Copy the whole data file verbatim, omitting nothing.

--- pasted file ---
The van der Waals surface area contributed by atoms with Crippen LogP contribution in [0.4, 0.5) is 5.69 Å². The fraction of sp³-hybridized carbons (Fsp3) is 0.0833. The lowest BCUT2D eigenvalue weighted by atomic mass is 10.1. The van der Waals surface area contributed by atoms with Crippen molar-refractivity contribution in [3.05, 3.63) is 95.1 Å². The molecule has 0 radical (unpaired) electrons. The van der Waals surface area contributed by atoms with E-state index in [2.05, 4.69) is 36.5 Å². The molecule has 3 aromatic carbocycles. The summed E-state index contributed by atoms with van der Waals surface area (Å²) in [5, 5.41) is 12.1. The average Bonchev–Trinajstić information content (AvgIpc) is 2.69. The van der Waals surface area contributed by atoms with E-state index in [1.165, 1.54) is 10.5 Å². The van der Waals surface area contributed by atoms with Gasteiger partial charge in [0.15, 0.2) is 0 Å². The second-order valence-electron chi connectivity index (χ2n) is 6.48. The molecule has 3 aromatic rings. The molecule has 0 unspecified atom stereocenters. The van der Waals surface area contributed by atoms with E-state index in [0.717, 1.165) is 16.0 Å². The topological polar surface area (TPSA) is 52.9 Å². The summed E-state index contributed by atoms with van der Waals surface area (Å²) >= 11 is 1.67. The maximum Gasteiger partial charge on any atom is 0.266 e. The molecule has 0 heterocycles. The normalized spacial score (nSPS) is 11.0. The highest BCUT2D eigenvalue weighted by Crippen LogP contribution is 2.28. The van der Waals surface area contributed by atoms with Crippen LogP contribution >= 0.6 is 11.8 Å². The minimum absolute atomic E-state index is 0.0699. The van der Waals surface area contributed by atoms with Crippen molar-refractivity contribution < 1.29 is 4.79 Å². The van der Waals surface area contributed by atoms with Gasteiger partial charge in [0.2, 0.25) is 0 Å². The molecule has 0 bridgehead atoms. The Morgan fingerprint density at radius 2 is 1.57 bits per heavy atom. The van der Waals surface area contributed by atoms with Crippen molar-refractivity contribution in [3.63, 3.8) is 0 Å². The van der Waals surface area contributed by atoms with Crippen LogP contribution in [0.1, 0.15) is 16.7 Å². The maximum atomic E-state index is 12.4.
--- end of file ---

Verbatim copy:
The van der Waals surface area contributed by atoms with Crippen LogP contribution in [0.4, 0.5) is 5.69 Å². The fraction of sp³-hybridized carbons (Fsp3) is 0.0833. The lowest BCUT2D eigenvalue weighted by atomic mass is 10.1. The van der Waals surface area contributed by atoms with Crippen molar-refractivity contribution in [3.05, 3.63) is 95.1 Å². The molecule has 0 radical (unpaired) electrons. The van der Waals surface area contributed by atoms with E-state index in [2.05, 4.69) is 36.5 Å². The molecule has 3 aromatic carbocycles. The summed E-state index contributed by atoms with van der Waals surface area (Å²) in [5, 5.41) is 12.1. The average Bonchev–Trinajstić information content (AvgIpc) is 2.69. The van der Waals surface area contributed by atoms with E-state index in [1.165, 1.54) is 10.5 Å². The van der Waals surface area contributed by atoms with Gasteiger partial charge in [0.15, 0.2) is 0 Å². The second-order valence-electron chi connectivity index (χ2n) is 6.48. The molecule has 3 aromatic rings. The molecule has 0 unspecified atom stereocenters. The van der Waals surface area contributed by atoms with E-state index in [0.717, 1.165) is 16.0 Å². The topological polar surface area (TPSA) is 52.9 Å². The summed E-state index contributed by atoms with van der Waals surface area (Å²) >= 11 is 1.67. The maximum Gasteiger partial charge on any atom is 0.266 e. The molecule has 0 heterocycles. The normalized spacial score (nSPS) is 11.0. The highest BCUT2D eigenvalue weighted by Crippen LogP contribution is 2.28. The van der Waals surface area contributed by atoms with Crippen LogP contribution >= 0.6 is 11.8 Å². The minimum absolute atomic E-state index is 0.0699. The van der Waals surface area contributed by atoms with Crippen molar-refractivity contribution < 1.29 is 4.79 Å². The van der Waals surface area contributed by atoms with Gasteiger partial charge in [0.2, 0.25) is 0 Å². The molecule has 0 bridgehead atoms. The Morgan fingerprint density at radius 2 is 1.57 bits per heavy atom. The van der Waals surface area contributed by atoms with Crippen molar-refractivity contribution in [3.63, 3.8) is 0 Å². The van der Waals surface area contributed by atoms with Crippen LogP contribution in [0.1, 0.15) is 16.7 Å². The maximum atomic E-state index is 12.4.